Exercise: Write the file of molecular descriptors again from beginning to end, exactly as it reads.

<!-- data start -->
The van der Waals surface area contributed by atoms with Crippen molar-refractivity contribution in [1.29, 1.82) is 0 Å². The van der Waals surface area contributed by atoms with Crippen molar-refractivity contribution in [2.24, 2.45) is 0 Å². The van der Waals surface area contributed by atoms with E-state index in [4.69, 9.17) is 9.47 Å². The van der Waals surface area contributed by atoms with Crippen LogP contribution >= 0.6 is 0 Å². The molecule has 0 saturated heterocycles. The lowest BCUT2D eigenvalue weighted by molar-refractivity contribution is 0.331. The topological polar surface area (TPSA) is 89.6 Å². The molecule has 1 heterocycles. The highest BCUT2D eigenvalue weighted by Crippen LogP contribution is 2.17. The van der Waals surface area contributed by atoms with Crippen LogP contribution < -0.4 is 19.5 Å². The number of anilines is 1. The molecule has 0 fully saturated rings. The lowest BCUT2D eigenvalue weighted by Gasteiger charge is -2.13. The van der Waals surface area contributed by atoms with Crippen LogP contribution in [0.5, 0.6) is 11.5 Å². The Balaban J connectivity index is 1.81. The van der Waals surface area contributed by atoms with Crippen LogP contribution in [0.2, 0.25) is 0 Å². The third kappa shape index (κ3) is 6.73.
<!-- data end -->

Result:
The van der Waals surface area contributed by atoms with Crippen molar-refractivity contribution in [1.29, 1.82) is 0 Å². The van der Waals surface area contributed by atoms with Crippen molar-refractivity contribution in [2.24, 2.45) is 0 Å². The van der Waals surface area contributed by atoms with E-state index in [4.69, 9.17) is 9.47 Å². The van der Waals surface area contributed by atoms with Crippen LogP contribution >= 0.6 is 0 Å². The molecule has 0 saturated heterocycles. The lowest BCUT2D eigenvalue weighted by molar-refractivity contribution is 0.331. The topological polar surface area (TPSA) is 89.6 Å². The molecule has 1 heterocycles. The highest BCUT2D eigenvalue weighted by Crippen LogP contribution is 2.17. The van der Waals surface area contributed by atoms with Crippen LogP contribution < -0.4 is 19.5 Å². The number of anilines is 1. The molecule has 0 fully saturated rings. The lowest BCUT2D eigenvalue weighted by Gasteiger charge is -2.13. The van der Waals surface area contributed by atoms with Crippen LogP contribution in [0.5, 0.6) is 11.5 Å². The Balaban J connectivity index is 1.81. The van der Waals surface area contributed by atoms with Crippen LogP contribution in [0.2, 0.25) is 0 Å². The third kappa shape index (κ3) is 6.73.